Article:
E-government is becoming a reality rather than a theoretical ambition; however, achieving the e-government anticipated benefits is still illusive, which is exacerbated by the continuous and ever changing business processes, IT, and user requirements. This article outlines the current state of e-government research and the challenges emerging from the need to integrate citizen, business, and technology into seamless e-government solutions and services. In addition, the article proposes a semioticsinformed framework for process-oriented e-government services, modeling, and management, which is used and tested on laboratory-based case studies.
E-government is often seen as an instrument for public sector modernisation, including efficiency improvement and wider-access to national and regional public services via ICT (Liu et al., 2005b). Though, as reported in early studies (Adeshara et al., 2004; Cohen & Eimicke, 2002; Dittrich et al., 2002; Huang et al., 2005; UNEAS, 2003; Wagner et al., 2006), the level of adoption of e-government varies widely across regional and national boundaries, and is very much affected by economics and sociotechnical factors, with little to no citizen involvement in the design of e-government services. Such a participative approach is already provided in many e-commerce portals, and has been highlighted in the UK 7-point action plan (Prime Minister’s Strategy Unit, 2005), setting a priority to implementation personalisation of eServices, as highlighted by Leadbeater (2004), ‘By putting users at the heart of services, enabling them to become participants in the design and delivery, services will be more effective by mobilising millions of people as co-producers of the public goods they value.’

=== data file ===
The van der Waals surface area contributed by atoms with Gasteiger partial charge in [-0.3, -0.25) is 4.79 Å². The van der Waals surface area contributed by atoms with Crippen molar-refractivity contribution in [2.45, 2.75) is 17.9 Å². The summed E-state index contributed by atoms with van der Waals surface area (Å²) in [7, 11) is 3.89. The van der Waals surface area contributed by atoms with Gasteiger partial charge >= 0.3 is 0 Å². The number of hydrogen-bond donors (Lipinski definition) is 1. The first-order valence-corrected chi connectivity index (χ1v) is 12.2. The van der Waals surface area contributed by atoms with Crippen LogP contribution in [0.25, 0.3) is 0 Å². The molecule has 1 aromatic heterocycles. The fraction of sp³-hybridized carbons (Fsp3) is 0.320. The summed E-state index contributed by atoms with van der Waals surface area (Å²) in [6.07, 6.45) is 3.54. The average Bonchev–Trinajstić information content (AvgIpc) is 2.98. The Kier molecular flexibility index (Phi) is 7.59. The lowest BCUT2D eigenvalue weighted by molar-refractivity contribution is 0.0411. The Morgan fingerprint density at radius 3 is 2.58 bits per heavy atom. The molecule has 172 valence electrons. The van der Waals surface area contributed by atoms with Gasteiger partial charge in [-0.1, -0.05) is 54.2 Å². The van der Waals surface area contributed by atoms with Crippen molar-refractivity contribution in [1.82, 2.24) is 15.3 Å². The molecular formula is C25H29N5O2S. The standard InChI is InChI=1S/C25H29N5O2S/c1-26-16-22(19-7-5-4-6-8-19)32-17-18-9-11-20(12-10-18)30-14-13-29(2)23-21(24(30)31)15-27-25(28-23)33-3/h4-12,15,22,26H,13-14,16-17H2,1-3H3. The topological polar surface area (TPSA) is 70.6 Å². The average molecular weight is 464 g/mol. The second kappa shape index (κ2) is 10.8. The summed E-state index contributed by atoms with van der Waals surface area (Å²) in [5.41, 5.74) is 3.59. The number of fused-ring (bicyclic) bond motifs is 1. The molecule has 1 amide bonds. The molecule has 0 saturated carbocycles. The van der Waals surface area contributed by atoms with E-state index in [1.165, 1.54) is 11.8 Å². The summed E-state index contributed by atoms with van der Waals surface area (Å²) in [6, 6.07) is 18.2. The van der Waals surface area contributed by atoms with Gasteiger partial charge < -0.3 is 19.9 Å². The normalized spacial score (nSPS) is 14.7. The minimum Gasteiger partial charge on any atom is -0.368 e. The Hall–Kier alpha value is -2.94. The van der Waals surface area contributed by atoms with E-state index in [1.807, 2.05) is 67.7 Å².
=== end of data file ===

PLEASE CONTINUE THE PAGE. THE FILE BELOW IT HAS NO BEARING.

Much research and development is now underway focusing on many aspects of e-government ranging from e-citizen, e-services, to e-administration, with focus of many research concerns including risk management, data and knowledge management, and interoperation, information interchange standards and design frameworks for e-government systems such as: Yet, numerous recent reports are still reporting on the general ‘software crisis’ (Gibbs, 1994; RAE & BCS, 2004) within e-government; that is, e-government services are failing to deliver promised functionality (The Economist Reportage, 2000; Heeks, 2003), including on cost and on time delivery.